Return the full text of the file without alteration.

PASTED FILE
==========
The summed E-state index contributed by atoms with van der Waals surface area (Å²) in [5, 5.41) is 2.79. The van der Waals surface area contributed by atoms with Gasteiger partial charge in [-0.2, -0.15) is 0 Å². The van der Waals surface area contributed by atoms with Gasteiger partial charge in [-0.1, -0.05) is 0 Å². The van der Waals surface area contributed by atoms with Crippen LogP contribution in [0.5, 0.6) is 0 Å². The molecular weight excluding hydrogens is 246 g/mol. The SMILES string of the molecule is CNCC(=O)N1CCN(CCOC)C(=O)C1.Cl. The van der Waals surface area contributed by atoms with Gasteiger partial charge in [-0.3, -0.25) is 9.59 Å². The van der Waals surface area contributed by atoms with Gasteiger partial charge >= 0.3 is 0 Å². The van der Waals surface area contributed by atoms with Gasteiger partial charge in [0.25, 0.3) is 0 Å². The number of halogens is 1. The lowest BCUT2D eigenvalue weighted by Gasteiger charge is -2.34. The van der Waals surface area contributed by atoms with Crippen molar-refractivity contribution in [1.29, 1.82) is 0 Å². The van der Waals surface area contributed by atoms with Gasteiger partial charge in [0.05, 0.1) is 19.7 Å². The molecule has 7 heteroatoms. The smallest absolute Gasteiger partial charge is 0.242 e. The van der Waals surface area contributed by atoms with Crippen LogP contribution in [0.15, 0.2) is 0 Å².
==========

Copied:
The summed E-state index contributed by atoms with van der Waals surface area (Å²) in [5, 5.41) is 2.79. The van der Waals surface area contributed by atoms with Gasteiger partial charge in [-0.2, -0.15) is 0 Å². The van der Waals surface area contributed by atoms with Gasteiger partial charge in [-0.1, -0.05) is 0 Å². The van der Waals surface area contributed by atoms with Crippen LogP contribution in [0.5, 0.6) is 0 Å². The molecular weight excluding hydrogens is 246 g/mol. The SMILES string of the molecule is CNCC(=O)N1CCN(CCOC)C(=O)C1.Cl. The van der Waals surface area contributed by atoms with Gasteiger partial charge in [-0.3, -0.25) is 9.59 Å². The van der Waals surface area contributed by atoms with Gasteiger partial charge >= 0.3 is 0 Å². The van der Waals surface area contributed by atoms with Gasteiger partial charge in [0.25, 0.3) is 0 Å². The number of halogens is 1. The lowest BCUT2D eigenvalue weighted by Gasteiger charge is -2.34. The van der Waals surface area contributed by atoms with Crippen molar-refractivity contribution in [1.29, 1.82) is 0 Å². The van der Waals surface area contributed by atoms with Gasteiger partial charge in [0.05, 0.1) is 19.7 Å². The molecule has 7 heteroatoms. The smallest absolute Gasteiger partial charge is 0.242 e. The van der Waals surface area contributed by atoms with Crippen LogP contribution in [0.15, 0.2) is 0 Å².